Tuesday, November 15, 2011

A Moral Point

My morality differs from the religious. I make moral choices after a careful analysis of the harm and good that will come from my actions, not because it is an absolute crime. Moral decisions should be based on what will benefit humanity the most, not whether or not it will piss off a temperamental Bronze Age deity.

I read a book a couple of years ago called In Praise of Doubt. In it, the authors argued that in our western world there are two competing forces for moral decisions. The first is religious fundamentalism. Religious fundamentalists see moral decisions as absolute. There can be no compromise because there is no doubt. Their morality comes straight from God, and I guess God is infallible.

The other is called pluralism. The authors incorrectly associated pluralism with science. Many people in science do share this spineless position on morality however. And many anthropologists are the worst of all offenders. They are trained to rarely make moral decisions, and try to understand different social groups on their terms. They would never be able to say, “I think it is fucked up that many Arab women are forced to be illiterate, and made to feel ashamed of their body.” There is no certainty behind any moral decisions. Pluralist morality has too much doubt.

The authors argued that moral decisions should be in between fundamentalism and pluralism, between not enough doubt and too much. For a long time I thought this was an important concept. I left religion because of the harm I saw in dogma morality and its resilience to change moral policies. And too much doubt also seemed harmful to me because there are object harms and crimes that are part of culture but also cause great human suffering. Moderation between two conflicting forces is a fallacy. In between does not equal truth. So much of my mental energy was wasted at this time trying to settle moral decisions in a precarious balance act.

I have completely left this spectrum. It no longer works for me. I no longer understand what it means to be in between confidence and a refusal to make a position. I do not know why moderation between extremes is a good platform.  If an extreme position works it should not be dulled through moderation.

I propose a new moral system; an improvement on the moral balancing act suggested by In Praise of Doubt. But instead of a doubt spectrum, I want a point. An area without human suffering and misery. At the highest point of human good and happiness. Where every individual’s brain feels the greatest possible joy, pleasure, and contentment. A point extremely contrasted from the worst possible anguish humans can experience.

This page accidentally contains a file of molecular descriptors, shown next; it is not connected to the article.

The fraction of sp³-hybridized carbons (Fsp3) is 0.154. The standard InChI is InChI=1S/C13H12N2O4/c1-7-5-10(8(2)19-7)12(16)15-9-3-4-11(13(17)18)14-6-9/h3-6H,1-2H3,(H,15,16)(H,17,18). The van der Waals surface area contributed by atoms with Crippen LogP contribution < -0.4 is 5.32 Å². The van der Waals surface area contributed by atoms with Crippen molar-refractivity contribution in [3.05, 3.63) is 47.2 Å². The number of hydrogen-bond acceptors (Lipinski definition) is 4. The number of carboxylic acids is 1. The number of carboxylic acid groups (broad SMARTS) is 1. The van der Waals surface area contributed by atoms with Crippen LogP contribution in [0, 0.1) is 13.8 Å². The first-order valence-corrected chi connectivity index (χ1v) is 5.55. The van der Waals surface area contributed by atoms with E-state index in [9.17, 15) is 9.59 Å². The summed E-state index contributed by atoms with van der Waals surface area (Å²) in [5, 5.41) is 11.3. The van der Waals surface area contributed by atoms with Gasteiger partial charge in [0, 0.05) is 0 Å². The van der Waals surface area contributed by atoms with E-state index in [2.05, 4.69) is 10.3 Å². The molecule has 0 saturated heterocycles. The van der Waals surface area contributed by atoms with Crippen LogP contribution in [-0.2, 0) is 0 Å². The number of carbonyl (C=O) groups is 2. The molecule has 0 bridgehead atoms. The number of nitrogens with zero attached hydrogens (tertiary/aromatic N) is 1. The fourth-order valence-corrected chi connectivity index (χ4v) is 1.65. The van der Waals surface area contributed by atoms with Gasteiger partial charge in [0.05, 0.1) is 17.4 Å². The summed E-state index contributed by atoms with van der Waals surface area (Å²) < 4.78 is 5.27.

Unfortunately however, this point does not exist and we cannot be exactly sure what it looks like. But we can make objective comparisons of existing structures to bring us closer to our hypothetical paradise. It is not difficult to see that genital mutilation does not lead to greater happiness. Or that the forcing others to be illiterate will not lead to a productive, satisfied society. These are objective moral comparisons looking for human good and not ethnocentrism. These comparisons should be done through the scientific method to eliminate human bias.

I think the Navajo way of passing on family names is pretty excellent. The western way of patrilineal name inheritance has developed harmful sexual norms. European men were required to enforce strict and limited sexual behavior, because they had to be confident that when they passed their name onto a son there was no mistake of the child’s paternity.  The harmful puritan sexual paranoia and the remnants that continue today could have been avoided if we had used the morally superior Navajo way. It is pretty obvious who a child’s mother is. Cultural sexual norms would have been less oppressive to our humanity. It is not difficult to objectively critique ourselves. Searching across the world; taking the morally superior and rejecting the destructive.

There is more than one path toward the point of moral perfection. Our cultures can be different and remain on an equal moral ground. Our wide human diversity can all fit inside the point. I want to separate equal cultural norms with dysfunctional moral mores. But we should not excuse obvious tangents and blatant directional errors toward the moral point. This is not ethnocentrism. I will not refrain from attacking cultures that violate human rights in order to avoid offense. I will call out harmful moral structures for what they are; irrational, dogmatic, and not based off of a desire for maximum good. We cannot have world peace until everyone adopts a logical, rational, universal morality.

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